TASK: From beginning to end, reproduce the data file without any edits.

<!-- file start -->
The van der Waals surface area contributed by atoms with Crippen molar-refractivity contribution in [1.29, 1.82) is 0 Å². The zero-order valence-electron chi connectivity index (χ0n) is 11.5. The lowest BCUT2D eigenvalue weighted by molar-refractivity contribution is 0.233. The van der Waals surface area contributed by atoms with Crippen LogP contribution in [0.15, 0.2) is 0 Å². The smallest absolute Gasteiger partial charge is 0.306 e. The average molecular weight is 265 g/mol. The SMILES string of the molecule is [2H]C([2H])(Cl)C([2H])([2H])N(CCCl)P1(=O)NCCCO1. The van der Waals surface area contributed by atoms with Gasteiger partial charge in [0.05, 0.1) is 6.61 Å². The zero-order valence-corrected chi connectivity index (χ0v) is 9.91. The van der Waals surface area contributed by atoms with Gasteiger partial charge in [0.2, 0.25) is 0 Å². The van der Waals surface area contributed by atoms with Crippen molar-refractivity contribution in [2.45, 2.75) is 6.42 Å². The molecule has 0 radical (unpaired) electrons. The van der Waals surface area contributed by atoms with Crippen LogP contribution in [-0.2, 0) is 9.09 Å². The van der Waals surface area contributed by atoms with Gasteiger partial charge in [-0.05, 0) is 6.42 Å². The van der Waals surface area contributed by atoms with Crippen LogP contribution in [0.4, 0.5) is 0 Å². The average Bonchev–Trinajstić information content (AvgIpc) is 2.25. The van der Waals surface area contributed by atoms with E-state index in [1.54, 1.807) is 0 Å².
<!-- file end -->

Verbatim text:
The van der Waals surface area contributed by atoms with Crippen molar-refractivity contribution in [1.29, 1.82) is 0 Å². The zero-order valence-electron chi connectivity index (χ0n) is 11.5. The lowest BCUT2D eigenvalue weighted by molar-refractivity contribution is 0.233. The van der Waals surface area contributed by atoms with Crippen LogP contribution in [0.15, 0.2) is 0 Å². The smallest absolute Gasteiger partial charge is 0.306 e. The average molecular weight is 265 g/mol. The SMILES string of the molecule is [2H]C([2H])(Cl)C([2H])([2H])N(CCCl)P1(=O)NCCCO1. The van der Waals surface area contributed by atoms with Gasteiger partial charge in [0.05, 0.1) is 6.61 Å². The zero-order valence-corrected chi connectivity index (χ0v) is 9.91. The van der Waals surface area contributed by atoms with Gasteiger partial charge in [0.2, 0.25) is 0 Å². The van der Waals surface area contributed by atoms with Crippen molar-refractivity contribution in [2.45, 2.75) is 6.42 Å². The molecule has 0 radical (unpaired) electrons. The van der Waals surface area contributed by atoms with Crippen LogP contribution in [-0.2, 0) is 9.09 Å². The van der Waals surface area contributed by atoms with Gasteiger partial charge in [-0.05, 0) is 6.42 Å². The van der Waals surface area contributed by atoms with Crippen LogP contribution in [0.4, 0.5) is 0 Å². The average Bonchev–Trinajstić information content (AvgIpc) is 2.25. The van der Waals surface area contributed by atoms with E-state index in [1.54, 1.807) is 0 Å².